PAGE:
By DAVID LYONS
Fort Lauderdale developer Merrimac Ventures is proposing a pair of residential towers that would rise above 40 stories in Flagler Village. (Nichols Brosch Wurst Wolfe & Associates, Inc./Courtesy)
Many renters are ramping up their searches for bigger places after COVID-19 forced them to work more than a year at home.
Although workers are gradually returning to their regular offices this summer, many are still being allowed to work at home full time or for portions of their workweeks.
Since the pandemic struck down the economy in March of last year, some are finding that temporary needs for extra space are becoming permanent. Moreover, the allure of starting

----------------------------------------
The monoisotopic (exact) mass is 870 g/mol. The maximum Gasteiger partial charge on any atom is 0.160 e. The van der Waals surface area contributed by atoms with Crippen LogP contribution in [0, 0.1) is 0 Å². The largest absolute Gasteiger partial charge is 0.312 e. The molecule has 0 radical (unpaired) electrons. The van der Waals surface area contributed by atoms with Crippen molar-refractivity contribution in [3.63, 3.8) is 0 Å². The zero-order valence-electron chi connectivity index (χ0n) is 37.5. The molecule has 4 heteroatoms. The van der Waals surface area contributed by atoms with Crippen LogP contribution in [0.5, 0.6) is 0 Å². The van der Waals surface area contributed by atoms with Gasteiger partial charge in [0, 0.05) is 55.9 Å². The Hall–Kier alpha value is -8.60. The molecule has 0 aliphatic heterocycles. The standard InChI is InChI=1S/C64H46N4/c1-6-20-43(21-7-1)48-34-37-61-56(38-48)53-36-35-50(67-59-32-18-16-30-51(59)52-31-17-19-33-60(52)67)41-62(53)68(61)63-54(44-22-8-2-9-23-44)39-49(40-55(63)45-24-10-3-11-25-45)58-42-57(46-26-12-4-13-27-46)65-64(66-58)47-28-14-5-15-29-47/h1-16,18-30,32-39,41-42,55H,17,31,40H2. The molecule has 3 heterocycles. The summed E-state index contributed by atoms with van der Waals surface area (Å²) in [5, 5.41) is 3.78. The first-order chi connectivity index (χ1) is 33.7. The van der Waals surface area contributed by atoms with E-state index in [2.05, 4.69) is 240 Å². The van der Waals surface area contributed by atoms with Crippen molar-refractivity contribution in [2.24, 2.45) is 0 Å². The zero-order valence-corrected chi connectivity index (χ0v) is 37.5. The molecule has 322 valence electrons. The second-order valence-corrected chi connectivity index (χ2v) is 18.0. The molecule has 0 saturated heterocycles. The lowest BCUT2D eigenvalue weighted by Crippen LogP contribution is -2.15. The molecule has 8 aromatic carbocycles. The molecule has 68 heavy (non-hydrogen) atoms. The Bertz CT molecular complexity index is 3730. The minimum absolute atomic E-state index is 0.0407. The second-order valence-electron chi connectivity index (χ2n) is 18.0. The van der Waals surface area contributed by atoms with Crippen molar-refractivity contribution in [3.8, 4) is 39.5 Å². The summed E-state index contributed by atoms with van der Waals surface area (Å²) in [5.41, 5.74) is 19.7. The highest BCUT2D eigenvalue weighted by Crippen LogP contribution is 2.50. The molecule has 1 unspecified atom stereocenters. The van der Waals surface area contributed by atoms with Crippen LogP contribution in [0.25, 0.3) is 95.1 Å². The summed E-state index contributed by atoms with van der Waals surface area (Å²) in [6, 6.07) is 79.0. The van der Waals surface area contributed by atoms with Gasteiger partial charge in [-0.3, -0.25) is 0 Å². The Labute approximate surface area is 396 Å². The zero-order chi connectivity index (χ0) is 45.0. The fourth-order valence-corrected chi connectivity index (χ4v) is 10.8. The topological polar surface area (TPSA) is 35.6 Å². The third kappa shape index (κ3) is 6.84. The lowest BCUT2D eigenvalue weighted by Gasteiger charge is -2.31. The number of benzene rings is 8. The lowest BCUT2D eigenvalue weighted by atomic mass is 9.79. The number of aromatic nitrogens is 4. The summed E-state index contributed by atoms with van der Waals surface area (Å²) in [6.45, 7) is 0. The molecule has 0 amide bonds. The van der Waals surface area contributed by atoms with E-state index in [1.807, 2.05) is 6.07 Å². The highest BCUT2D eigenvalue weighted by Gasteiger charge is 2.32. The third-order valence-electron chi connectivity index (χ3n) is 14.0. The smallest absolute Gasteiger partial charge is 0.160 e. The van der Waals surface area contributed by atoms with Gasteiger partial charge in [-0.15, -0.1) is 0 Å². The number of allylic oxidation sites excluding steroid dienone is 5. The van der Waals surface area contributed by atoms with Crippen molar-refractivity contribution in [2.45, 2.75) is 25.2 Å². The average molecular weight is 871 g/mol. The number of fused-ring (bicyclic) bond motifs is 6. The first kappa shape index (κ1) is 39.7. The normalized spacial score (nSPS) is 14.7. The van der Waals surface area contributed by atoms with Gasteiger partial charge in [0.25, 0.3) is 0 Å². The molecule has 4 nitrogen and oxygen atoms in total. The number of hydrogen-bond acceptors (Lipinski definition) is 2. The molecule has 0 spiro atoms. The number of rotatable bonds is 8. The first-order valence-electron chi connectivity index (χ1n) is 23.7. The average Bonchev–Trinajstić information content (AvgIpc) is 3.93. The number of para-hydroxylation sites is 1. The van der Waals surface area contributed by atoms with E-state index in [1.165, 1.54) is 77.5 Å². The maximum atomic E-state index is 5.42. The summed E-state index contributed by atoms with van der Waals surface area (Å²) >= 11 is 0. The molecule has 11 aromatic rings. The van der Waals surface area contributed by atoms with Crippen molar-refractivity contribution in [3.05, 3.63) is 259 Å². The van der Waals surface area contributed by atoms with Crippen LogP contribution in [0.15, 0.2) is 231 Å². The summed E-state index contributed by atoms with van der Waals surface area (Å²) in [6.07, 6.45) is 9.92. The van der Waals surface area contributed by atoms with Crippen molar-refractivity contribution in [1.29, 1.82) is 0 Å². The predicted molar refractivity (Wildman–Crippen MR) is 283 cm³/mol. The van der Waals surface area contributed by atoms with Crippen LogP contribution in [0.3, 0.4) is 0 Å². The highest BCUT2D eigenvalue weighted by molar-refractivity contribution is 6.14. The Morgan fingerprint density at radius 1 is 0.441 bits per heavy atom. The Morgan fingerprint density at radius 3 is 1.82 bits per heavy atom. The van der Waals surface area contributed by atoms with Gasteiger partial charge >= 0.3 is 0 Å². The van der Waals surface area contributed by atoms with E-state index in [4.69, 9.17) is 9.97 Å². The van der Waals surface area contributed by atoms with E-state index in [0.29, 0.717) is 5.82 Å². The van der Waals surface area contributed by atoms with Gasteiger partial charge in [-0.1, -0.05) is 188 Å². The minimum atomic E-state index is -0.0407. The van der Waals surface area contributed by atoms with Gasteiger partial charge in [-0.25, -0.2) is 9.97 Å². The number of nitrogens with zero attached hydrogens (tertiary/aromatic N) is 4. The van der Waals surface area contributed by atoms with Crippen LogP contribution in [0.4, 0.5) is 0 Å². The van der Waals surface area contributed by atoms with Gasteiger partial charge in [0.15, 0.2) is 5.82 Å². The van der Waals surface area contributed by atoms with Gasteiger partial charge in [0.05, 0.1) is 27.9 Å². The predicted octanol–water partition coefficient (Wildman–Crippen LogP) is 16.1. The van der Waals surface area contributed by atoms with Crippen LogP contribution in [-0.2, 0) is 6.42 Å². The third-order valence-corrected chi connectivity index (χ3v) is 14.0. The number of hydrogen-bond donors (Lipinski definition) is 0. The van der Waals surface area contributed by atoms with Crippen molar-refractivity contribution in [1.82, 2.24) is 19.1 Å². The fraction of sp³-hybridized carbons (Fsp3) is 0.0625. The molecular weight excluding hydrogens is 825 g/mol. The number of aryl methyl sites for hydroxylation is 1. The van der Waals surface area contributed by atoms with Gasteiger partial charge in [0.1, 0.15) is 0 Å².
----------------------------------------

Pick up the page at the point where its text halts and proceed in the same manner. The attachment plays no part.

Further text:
a new business from home has grown, creating a new reason for tenants to find more space. said Ken H. Johnson, a real estate economist and professor at Florida Atlantic University’s College of Business. “lnstead of one bedroom, they go for two; instead of two they go for three.”
Whatever their intentions, South Floridians now in the rental market had better hurry, industry experts say.
Two and three-bedroom apartments are being snapped up all over the region, said Sasha Ezquerra, who with her partner Santiago Illia operates Apartment Lease-Up Experts in Fort Lauderdale.
Ezquerra said inbound migrants from New York think nothing of plunking down $3,500 a month for a three-bedroom as they can’t buy space anywhere near that size back home.
“For New Yorkers, $3,500 is joke for them,” she said. “In New York you can get a studio for $3,500. That number doesn’t intimidate them at all.”